Origin of Sunlight Energy (light) is produced by hydrogen fusion at the center of the Sun (see Lecture 11 for more details). These photons of light do not leave the Sun immediately, and instead bounce from atom to atom until finally escaping into space. The journey of a photon from the center to the surface of the Sun takes 10 million years!
The Sun’s Differential Rotation The Sun does not rotate as a solid body: its equator rotates once every 25 days, while regions near the poles rotate every 30 days.
The Sun’s Magnetic Field Imagine the Sun as a bar magnet, with magnetic field lines cutting through it. The field lines are attached to the Sun. After a while, differential rotation stretches and stresses the field lines. Kinks develop.
Stretching the Magnetic Field The magnetic field kinks appear on the surface as pairs of sunspots. The spots appear dark because they are cooler than their surroundings – their energy is stored in the magnetic field.
Prominences and Flares Eventually, something has to give. Just like a rubber band, the field lines will break and release their energy. Solar Flare Solar Prominence
The Sun in X-rays Because the Sun’s temperature is about 6000°, it emits mostly at optical wavelengths. However, solar flares are extremely energetic explosions – they emit in the x-ray part of the spectrum.
The Solar Cycle Once the magnetic field lines reconnect, the cycle begins again. Observations show that it takes about 11 years before the lines get stretched to the breaking point.
The Solar Cycle Once the magnetic field lines reconnect, the cycle begins again. Observations show that it takes about 11 years before the lines get stretched to the breaking point. Solar Maximum March 29, 2001 Solar Minimum Oct. 11, 2004
The Maunder Minimum Sunspots are easy to spot –you don’t need a telescope (just project the sun through a pinhole). So good data on the Sun exists all the way to the time of Galileo. In the 1600’s, the earth went through a mini-ice age: Europe and Asia were abnormally cold. Apparently the solar cycle hasn’t always been as regular as it has been recently.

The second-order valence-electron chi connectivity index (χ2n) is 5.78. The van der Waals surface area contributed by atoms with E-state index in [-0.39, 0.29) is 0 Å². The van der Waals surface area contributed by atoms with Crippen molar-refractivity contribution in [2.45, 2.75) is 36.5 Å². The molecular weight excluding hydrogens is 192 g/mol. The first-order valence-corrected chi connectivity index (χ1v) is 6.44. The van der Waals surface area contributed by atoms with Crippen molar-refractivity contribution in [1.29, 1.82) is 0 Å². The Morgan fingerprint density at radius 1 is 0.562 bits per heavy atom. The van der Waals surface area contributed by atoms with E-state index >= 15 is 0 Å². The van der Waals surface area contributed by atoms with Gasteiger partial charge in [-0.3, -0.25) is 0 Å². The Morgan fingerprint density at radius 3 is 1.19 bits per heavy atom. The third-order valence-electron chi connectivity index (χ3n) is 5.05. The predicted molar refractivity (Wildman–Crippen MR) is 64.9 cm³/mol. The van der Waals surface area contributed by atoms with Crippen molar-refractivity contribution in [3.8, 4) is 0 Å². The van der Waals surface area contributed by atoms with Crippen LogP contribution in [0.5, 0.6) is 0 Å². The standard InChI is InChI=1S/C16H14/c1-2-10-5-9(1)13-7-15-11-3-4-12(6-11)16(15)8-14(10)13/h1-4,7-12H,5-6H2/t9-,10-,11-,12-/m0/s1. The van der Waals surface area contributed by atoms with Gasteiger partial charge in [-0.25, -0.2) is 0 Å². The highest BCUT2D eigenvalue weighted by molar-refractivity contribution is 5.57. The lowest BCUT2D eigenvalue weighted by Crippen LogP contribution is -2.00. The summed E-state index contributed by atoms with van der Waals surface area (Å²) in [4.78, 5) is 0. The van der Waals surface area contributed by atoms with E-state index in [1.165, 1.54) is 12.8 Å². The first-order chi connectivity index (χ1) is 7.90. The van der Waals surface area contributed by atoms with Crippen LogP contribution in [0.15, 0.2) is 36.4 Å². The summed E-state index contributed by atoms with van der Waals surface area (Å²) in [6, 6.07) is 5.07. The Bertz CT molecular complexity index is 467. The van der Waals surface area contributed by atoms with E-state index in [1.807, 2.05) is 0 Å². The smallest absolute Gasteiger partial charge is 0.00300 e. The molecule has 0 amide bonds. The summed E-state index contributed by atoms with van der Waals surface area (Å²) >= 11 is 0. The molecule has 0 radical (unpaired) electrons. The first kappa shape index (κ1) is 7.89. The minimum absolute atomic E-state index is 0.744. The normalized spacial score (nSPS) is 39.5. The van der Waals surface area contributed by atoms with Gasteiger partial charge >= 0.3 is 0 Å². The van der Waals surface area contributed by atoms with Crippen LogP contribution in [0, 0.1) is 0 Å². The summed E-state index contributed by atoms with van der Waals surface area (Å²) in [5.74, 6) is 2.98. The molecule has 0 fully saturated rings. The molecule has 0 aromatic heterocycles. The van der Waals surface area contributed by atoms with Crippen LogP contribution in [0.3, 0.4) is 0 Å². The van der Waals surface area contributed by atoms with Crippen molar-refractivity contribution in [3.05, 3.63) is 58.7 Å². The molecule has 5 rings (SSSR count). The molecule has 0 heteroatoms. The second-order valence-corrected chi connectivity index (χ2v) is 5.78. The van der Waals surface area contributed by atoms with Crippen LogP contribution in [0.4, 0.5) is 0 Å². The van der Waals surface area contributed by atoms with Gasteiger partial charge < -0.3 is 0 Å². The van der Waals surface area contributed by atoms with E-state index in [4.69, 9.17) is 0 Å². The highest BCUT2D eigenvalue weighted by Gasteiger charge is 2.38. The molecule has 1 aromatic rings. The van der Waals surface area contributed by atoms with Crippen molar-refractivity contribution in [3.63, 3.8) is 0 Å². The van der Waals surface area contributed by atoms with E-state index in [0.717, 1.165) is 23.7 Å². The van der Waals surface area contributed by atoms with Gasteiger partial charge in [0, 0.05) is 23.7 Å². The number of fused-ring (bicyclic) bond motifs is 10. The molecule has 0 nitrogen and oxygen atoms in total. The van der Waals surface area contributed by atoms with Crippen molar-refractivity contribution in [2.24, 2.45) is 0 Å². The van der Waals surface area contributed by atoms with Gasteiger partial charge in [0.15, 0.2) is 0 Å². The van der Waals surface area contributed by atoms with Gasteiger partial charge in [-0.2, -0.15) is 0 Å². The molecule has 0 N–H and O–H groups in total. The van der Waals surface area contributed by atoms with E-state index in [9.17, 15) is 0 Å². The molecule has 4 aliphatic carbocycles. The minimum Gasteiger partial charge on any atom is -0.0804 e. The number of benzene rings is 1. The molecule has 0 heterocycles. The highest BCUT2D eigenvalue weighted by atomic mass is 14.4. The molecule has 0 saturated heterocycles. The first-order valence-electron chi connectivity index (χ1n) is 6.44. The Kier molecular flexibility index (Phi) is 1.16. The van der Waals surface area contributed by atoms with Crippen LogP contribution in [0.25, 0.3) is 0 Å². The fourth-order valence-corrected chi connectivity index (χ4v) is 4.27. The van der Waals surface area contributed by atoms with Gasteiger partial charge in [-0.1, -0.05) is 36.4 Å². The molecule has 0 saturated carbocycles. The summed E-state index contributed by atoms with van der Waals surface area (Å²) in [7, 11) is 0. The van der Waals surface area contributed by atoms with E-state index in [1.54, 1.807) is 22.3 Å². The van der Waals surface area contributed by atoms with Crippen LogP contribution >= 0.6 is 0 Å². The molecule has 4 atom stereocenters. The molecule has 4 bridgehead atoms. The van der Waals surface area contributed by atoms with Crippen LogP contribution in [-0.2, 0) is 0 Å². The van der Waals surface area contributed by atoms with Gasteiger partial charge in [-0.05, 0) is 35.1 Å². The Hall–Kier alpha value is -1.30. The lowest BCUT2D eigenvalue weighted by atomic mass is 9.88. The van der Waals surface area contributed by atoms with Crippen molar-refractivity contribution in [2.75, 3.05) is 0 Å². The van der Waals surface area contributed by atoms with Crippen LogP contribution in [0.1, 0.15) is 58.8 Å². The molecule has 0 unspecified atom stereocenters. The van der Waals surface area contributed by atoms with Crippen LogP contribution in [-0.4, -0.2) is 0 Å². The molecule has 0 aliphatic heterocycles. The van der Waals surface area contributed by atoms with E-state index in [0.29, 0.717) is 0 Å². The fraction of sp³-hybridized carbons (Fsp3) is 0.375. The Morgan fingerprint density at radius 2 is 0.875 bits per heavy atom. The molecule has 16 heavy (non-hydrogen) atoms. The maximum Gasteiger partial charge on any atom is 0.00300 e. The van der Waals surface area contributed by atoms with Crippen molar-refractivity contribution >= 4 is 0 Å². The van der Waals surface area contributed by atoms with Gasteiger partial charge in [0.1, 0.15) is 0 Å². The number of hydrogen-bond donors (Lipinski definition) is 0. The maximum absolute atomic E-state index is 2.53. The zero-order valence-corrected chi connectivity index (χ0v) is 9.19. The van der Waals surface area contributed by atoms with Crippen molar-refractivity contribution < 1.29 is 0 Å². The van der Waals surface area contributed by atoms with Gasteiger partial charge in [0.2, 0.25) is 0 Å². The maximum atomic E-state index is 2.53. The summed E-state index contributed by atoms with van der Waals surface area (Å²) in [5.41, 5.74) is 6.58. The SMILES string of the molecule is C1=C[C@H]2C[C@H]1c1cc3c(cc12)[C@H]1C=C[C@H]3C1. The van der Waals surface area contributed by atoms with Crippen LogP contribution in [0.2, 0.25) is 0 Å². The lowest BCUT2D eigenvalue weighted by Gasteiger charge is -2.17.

The Sun and Earth When the Sun has a lot of sunspots, solar flares, and prominences • The earth is warmed by all the additional energy • The earth is bombarded with cosmic rays (i.e., high energy hydrogen and helium nuclei that are ejected from the Sun. In other words, a stronger solar wind.) The earth’s magnetic field and atmosphere protects us from these particles; those that get through are funneled into the atmosphere at the poles.
Aurorae When the solar wind hits the earth’s atmosphere, the particles excite electrons bound to atoms of oxygen and nitrogen. When the electrons fall back down, they produce emission lines.
Tides on Earth A tidal force is the difference in gravity from one side of a body to the other that is exerted by a 2nd object. The Moon exerts a tidal force on the Earth that causes the oceans facing the Moon to bulge out toward it, and the oceans on the opposite side of the Earth to bulge out away from the Moon. These varying ocean levels are called the tides.
Tides on Earth The Sun also causes tides on the Earth, but they are smaller than the Lunar tides. When the Moon and Sun are aligned, their tidal forces combine, and the resulting tides are largest.
Tidal Friction The Earth is constantly rotating, pulling the tidal ocean bulge out of alignment. As a result, the water is continually moving in the opposite direction of the Earth’s rotation.